US Assistant Secretary of State for Western Hemisphere Affairs Roberta Jacobson asked Argentina to go back to having a “positive” relationship with the international financial community and its creditors.
While speaking at a meeting of the Latin American subcommittee of the Lower House’s Foreign Affairs Committee, Jacobson acknowledged that the bilateral relationship with Argentina is “difficult” due to the country’s relationship with the international financial community.
“Argentina has to go back to having a positive relationship with the international financial community and its creditors in the US and in the world,” she said.
Ms Jacobson said that these ‘difficulties’ led US president Barack Obama to temporarily suspend tariff benefits to Argentina because the country has yet to honour compensation payments involving 300 million dollars to two US companies, following a favourable ruling from an international arbitration court.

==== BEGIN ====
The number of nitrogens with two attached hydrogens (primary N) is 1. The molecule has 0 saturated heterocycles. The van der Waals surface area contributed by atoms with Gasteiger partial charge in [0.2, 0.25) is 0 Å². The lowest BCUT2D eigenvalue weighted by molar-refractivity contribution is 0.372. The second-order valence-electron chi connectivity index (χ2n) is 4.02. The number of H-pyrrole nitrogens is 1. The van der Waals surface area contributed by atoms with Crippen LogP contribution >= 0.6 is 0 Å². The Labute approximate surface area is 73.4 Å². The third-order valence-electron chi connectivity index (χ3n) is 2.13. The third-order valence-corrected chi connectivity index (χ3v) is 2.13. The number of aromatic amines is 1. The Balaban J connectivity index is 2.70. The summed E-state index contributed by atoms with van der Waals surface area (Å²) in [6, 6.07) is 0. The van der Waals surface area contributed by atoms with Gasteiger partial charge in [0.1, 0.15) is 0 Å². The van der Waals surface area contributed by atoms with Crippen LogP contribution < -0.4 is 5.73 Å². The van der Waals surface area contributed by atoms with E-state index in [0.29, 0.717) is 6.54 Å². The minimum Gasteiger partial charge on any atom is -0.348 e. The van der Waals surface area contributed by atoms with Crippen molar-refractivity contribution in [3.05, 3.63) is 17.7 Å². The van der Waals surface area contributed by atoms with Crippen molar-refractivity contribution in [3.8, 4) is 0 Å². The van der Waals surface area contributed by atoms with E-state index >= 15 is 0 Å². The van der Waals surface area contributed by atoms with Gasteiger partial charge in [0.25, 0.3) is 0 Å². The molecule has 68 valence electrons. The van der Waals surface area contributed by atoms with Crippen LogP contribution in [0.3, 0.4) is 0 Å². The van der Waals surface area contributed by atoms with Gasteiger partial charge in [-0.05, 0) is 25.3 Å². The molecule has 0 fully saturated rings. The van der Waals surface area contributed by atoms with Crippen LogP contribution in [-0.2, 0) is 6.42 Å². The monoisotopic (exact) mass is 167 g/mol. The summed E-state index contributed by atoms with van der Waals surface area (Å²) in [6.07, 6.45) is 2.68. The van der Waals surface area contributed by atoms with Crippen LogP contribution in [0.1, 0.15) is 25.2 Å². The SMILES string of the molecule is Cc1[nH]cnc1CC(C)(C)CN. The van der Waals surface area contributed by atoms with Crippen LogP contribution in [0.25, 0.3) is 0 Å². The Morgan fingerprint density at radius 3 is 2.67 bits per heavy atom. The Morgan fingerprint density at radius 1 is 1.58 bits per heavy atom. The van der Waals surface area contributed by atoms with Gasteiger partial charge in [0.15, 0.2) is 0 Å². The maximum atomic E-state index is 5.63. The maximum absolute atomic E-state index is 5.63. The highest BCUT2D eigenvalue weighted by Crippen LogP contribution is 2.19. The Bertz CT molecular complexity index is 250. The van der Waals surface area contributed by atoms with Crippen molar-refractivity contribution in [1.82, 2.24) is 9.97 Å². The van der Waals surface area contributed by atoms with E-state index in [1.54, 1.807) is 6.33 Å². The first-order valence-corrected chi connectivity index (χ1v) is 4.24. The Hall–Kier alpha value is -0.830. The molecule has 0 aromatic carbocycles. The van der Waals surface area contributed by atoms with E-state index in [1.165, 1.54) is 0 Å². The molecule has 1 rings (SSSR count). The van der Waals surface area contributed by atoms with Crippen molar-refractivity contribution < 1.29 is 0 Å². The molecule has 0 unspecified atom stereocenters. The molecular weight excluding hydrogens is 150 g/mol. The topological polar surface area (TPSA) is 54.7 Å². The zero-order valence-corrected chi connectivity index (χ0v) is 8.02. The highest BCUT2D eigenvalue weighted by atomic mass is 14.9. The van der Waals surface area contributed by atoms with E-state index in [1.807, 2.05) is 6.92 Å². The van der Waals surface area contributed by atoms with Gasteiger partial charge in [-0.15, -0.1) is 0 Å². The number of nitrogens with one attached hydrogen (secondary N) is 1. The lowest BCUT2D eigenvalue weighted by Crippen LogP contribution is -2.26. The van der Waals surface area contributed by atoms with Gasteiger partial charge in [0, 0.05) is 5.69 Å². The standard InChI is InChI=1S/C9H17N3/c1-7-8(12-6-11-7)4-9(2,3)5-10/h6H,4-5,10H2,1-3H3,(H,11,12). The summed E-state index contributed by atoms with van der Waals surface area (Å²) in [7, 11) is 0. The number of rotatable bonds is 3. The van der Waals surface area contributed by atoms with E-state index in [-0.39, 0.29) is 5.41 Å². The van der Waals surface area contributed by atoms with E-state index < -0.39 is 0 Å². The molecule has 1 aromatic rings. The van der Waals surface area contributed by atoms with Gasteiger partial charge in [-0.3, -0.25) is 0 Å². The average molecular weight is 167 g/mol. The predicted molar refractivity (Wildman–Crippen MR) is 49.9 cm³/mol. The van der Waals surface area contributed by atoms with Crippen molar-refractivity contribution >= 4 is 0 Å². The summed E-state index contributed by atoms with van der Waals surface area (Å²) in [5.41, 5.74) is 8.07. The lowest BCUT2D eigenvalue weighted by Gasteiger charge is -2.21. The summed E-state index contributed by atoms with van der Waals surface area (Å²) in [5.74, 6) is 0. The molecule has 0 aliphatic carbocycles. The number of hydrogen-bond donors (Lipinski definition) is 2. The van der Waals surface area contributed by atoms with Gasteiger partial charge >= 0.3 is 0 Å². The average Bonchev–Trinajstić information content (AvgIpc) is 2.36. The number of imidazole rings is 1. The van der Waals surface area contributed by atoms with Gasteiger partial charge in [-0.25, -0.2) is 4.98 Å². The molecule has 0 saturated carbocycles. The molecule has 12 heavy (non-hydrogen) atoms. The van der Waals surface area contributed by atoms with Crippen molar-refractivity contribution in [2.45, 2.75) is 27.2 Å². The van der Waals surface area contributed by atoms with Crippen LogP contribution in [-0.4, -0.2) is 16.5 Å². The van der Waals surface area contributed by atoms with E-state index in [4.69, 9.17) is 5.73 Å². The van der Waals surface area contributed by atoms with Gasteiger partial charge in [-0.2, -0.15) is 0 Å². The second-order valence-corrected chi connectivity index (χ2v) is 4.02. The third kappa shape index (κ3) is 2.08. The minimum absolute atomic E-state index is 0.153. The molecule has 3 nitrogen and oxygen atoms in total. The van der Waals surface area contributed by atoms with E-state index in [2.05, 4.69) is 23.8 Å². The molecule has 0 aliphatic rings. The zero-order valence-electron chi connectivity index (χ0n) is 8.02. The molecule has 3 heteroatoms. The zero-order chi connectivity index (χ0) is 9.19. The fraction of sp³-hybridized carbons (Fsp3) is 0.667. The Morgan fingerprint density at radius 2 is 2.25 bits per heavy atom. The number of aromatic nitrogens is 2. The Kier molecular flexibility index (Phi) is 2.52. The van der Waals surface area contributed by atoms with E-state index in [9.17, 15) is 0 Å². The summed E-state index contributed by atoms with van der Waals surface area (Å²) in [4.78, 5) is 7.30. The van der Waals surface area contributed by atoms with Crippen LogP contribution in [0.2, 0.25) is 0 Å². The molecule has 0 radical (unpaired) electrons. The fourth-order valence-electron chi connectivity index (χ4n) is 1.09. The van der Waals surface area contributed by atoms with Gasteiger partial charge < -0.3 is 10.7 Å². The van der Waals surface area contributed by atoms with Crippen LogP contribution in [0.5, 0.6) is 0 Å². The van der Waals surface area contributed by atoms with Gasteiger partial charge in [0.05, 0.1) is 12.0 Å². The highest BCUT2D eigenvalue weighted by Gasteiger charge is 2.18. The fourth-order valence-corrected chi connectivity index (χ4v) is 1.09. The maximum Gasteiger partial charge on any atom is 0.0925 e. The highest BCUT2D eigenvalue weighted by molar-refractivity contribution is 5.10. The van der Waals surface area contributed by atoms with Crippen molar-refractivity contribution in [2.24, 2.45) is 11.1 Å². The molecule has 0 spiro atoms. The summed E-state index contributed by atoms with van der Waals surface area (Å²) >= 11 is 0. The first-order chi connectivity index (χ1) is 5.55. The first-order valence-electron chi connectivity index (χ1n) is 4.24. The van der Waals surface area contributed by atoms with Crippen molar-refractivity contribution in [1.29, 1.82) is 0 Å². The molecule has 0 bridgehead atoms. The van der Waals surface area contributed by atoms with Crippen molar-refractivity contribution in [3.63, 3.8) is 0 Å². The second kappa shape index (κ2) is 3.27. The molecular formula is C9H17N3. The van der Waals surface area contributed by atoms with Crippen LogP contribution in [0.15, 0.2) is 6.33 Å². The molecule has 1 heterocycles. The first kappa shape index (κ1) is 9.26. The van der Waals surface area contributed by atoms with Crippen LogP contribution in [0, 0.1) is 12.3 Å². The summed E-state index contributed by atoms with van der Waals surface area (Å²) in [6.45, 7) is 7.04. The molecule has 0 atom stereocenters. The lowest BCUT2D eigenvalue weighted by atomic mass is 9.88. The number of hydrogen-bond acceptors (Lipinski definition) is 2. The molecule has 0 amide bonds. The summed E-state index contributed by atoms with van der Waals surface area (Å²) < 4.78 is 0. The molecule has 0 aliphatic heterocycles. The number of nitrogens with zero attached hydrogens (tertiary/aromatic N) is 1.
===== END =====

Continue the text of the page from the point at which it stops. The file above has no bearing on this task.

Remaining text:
Last week Washington also expressed ‘concern’ about the Argentine decision to seize 51% of YPF belonging to Spanish oil corporation Repsol arguing it creates “a very negative climate for investments” and affects the “whole international community”, according to US State Department spokesperson, Mark Toner.
Jacobson also recalled that to the financial difficulties must be added relations in security issues, particularly since February 2011 when the Argentine government decided to seize instruments and other materials from a US Air Force aircraft that was delivering in Buenos Aires support equipment for police training.
“Since last year’s incident with the military aircraft we have not been able to work in issues such as cooperation in combating the drugs trade, as we would like”, admitted the Assistant Secretary of State.
The top official said the US continues to advance in “more positive areas” of the relation with Argentina, but “we continue to come across challenges”.
Republican Congressman Connie Mack which is member of the Foreign Affairs committee said “Argentina was planning nothing good” and is ignoring “court rulings” in reference to the International Centre for Settlement of Investment Disputes, which depends from the World Bank.
Besides the suspension of tariff benefits and the diplomatic disappointment which still subsists because of the aircraft incident, the US/Argentina relation suffered a further blow last March when the country was included for the first time in the black list of countries not doing enough about money laundering.